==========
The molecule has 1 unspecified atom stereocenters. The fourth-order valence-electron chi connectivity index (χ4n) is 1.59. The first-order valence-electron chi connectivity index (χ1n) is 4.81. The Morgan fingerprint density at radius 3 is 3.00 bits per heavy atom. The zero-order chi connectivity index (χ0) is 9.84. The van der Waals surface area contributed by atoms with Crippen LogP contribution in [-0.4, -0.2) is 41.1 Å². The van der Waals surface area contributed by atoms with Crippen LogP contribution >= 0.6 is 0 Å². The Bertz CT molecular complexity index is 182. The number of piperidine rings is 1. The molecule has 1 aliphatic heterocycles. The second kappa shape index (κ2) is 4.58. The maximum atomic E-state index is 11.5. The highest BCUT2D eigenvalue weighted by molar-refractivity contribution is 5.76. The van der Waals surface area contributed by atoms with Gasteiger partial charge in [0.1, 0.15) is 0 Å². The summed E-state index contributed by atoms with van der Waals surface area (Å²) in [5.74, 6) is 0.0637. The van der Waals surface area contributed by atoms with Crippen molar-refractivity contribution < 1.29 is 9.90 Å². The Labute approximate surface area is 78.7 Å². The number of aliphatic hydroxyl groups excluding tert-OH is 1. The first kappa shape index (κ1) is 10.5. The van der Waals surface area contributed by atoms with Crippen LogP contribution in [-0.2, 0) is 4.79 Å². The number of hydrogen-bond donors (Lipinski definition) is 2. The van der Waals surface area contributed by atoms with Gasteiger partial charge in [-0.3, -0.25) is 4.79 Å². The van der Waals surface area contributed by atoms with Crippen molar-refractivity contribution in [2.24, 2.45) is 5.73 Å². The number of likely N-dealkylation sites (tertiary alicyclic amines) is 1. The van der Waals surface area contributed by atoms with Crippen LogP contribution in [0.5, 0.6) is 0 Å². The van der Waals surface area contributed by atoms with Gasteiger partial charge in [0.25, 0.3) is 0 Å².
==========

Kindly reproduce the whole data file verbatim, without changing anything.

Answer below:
The molecule has 1 unspecified atom stereocenters. The fourth-order valence-electron chi connectivity index (χ4n) is 1.59. The first-order valence-electron chi connectivity index (χ1n) is 4.81. The Morgan fingerprint density at radius 3 is 3.00 bits per heavy atom. The zero-order chi connectivity index (χ0) is 9.84. The van der Waals surface area contributed by atoms with Crippen LogP contribution in [-0.4, -0.2) is 41.1 Å². The van der Waals surface area contributed by atoms with Crippen LogP contribution >= 0.6 is 0 Å². The Bertz CT molecular complexity index is 182. The number of piperidine rings is 1. The molecule has 1 aliphatic heterocycles. The second kappa shape index (κ2) is 4.58. The maximum atomic E-state index is 11.5. The highest BCUT2D eigenvalue weighted by molar-refractivity contribution is 5.76. The van der Waals surface area contributed by atoms with Gasteiger partial charge in [0.1, 0.15) is 0 Å². The summed E-state index contributed by atoms with van der Waals surface area (Å²) in [5.74, 6) is 0.0637. The van der Waals surface area contributed by atoms with Crippen molar-refractivity contribution < 1.29 is 9.90 Å². The Labute approximate surface area is 78.7 Å². The number of aliphatic hydroxyl groups excluding tert-OH is 1. The first kappa shape index (κ1) is 10.5. The van der Waals surface area contributed by atoms with Crippen LogP contribution in [-0.2, 0) is 4.79 Å². The number of hydrogen-bond donors (Lipinski definition) is 2. The van der Waals surface area contributed by atoms with Gasteiger partial charge in [-0.3, -0.25) is 4.79 Å². The van der Waals surface area contributed by atoms with Crippen molar-refractivity contribution in [2.24, 2.45) is 5.73 Å². The number of likely N-dealkylation sites (tertiary alicyclic amines) is 1. The van der Waals surface area contributed by atoms with Crippen LogP contribution in [0.5, 0.6) is 0 Å². The van der Waals surface area contributed by atoms with Gasteiger partial charge in [0.25, 0.3) is 0 Å².